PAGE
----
More the pen, not the sword needed for peacekeeping

June 30, 2000|By Jack Seymour

WASHINGTON -- It should be clear by now that a major flaw in peacekeeping operations has been the failure to plan for and invest in the peace that must follow a military intervention.

Haiti, Somalia, Rwanda, Bosnia, Kosovo, East Timor, Sierra Leone -- the list goes on. U.S. interventions in this new era, with their ongoing political, economic, and humanitarian ramifications, pose new problems for Americans. When the United States has reluctantly deployed its forces, as in Bosnia or Kosovo, there has been early and heavy emphasis on "exit strategy." That is, how soon can we bring them home?

Last fall, Gen. Wesley Clark, who led the military campaign for Kosovo, spoke of NATO's future challenges, wondering "why our societies seem able to mobilize support for the military" but have so much difficulty "mobilizing support for the civilian side [of peacekeeping operations]."

The military focus has been widely visible in coping with the violent disintegration of Yugoslavia. But military is only half of the equation; the United States and its partners have found it difficult to do the low-tech, long-term work of patching together or restoring a society after conflict.

Failure in the civilian role of peacekeeping operations has become endemic in Haiti, Somalia, Bosnia, East Timor, Kosovo. In post-Dayton Bosnia, for example, there emerged a "public security gap," that is, inability to field sufficient paramilitary police units to reinforce neighborhood police and lift an unwanted burden from regular military forces.

What is needed are specialized units trained and equipped for riot control, defusing roadblock situations, criminal investigation, police intelligence and similar duties. There also emerged a less-talked about deficiency of resources to operate a judicial penal system while assisting local authorities to build one for themselves. Without such a system, suspects cannot be prosecuted and imprisoned.

Today, in Kosovo and elsewhere, these same deficiencies appear. Even one year into the United Nations mission in Kosovo, the agreed level of 4,500 police has not been met, and those in place are overwhelmed with homicides alone.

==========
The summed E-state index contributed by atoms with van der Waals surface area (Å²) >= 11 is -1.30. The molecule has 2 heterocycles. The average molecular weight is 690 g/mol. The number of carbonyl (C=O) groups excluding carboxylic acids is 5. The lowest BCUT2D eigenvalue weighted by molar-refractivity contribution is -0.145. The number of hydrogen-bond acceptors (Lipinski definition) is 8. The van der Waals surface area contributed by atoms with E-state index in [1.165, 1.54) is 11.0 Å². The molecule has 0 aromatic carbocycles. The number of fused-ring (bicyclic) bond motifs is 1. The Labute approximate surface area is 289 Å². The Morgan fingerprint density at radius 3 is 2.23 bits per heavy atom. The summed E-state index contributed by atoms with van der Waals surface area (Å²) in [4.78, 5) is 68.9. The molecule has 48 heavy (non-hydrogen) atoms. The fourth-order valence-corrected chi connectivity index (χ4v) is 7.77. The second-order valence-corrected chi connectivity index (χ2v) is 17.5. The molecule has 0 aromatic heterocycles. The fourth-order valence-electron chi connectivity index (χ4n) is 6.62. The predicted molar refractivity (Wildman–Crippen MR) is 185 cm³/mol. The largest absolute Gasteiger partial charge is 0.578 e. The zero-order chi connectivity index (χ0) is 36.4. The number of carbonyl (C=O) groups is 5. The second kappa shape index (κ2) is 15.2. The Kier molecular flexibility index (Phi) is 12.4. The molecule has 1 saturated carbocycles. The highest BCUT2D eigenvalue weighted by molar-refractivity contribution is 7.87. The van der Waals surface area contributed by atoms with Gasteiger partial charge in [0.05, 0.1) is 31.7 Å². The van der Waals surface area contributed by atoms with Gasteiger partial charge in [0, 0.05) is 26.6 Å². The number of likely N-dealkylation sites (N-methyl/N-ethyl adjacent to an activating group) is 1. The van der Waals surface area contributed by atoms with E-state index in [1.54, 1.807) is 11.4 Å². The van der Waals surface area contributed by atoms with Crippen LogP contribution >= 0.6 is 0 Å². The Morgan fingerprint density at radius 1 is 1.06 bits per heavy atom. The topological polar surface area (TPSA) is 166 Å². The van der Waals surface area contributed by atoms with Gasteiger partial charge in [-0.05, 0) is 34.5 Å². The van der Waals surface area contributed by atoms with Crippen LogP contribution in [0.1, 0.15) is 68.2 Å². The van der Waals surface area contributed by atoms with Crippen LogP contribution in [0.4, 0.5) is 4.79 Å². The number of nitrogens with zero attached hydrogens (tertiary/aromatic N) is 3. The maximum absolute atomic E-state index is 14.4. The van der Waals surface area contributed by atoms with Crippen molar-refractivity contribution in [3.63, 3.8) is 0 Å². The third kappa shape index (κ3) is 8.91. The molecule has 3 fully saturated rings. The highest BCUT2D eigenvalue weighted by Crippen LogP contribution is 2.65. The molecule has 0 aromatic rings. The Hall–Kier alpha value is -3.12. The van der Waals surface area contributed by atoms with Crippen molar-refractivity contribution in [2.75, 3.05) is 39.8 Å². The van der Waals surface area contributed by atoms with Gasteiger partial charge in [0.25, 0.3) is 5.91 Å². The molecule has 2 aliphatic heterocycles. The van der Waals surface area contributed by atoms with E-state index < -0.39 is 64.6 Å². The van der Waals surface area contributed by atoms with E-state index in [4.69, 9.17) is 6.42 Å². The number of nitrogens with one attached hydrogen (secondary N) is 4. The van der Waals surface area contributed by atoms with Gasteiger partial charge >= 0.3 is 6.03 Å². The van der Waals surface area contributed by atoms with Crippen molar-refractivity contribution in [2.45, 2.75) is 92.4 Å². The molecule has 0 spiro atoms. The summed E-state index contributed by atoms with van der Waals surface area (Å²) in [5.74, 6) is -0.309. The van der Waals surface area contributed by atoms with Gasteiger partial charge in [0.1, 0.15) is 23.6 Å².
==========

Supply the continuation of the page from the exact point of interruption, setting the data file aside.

Beyond restoring security lies the matter of rebuilding society. This means forming local governments, providing services such as garbage collection, transport and, in the aftermath of trauma, psychological counseling, reunification of families, return of refugees, restitution of property, home building, restoration of water, energy, and many other services. Funding and organizing to meet those needs quickly are critical.

Yet, in contrast to the great effort and close attention devoted to military operations, the international community has approached the civilian side of the equation, seemingly, on a pick-up basis. Priority and resources have simply not gone to ensure the planning, organizing, training and funding necessary to carry out rapid and sufficient deployment of civilian assets.

Inability to mobilize support for the civilian side of peacekeeping is surprising in that the costs are not great, especially when compared to military expenditures. Analysts at the British American Security Information Council, a non-profit group, estimate that the annual cost of maintaining a civilian force of up to 15,000 people is between $1.5 billion and $2 billion.

There is hope, however. The U.S. government is improving efforts to train police and build criminal justice systems abroad and to overcome the fragmentation of governmental responses to humanitarian emergencies. The United Nations has launched a major review of its entire peacekeeping function for completion this fall.

The European Union and the Organization for Security and Cooperation in Europe (OSCE) are working out different plans to provide, rapidly, a whole range of civilian services from conflict resolution and mediation of disputes, to human rights monitoring, emergency search and rescue, medical assistance and policing. EU leaders agreed on June 20 in Portugal to establish a capability of sending 1,000 police in 30 days, and 5,000 overall to a crisis situation.

These initiatives, both European and U.S., deserve the support of the American people and Congress. Assisting recovery of conflict-ridden states by helping them restore law and order, provide normal societal services and build healthy political and economic systems promotes America's interests in global security.

Planning for peace by building an effective civilian response to crisis is the best exit strategy. It can enable military forces, American or international, to withdraw sooner after a job well done.

Jack Seymour, a senior fellow at the British American Security Information Council (BASIC), served in the State Department Office of Eastern European and Yugoslav Affairs and the Office of Central and European Affairs, with postings in Poland, Yugoslavia, Germany and the U.S. Mission to the European Union.

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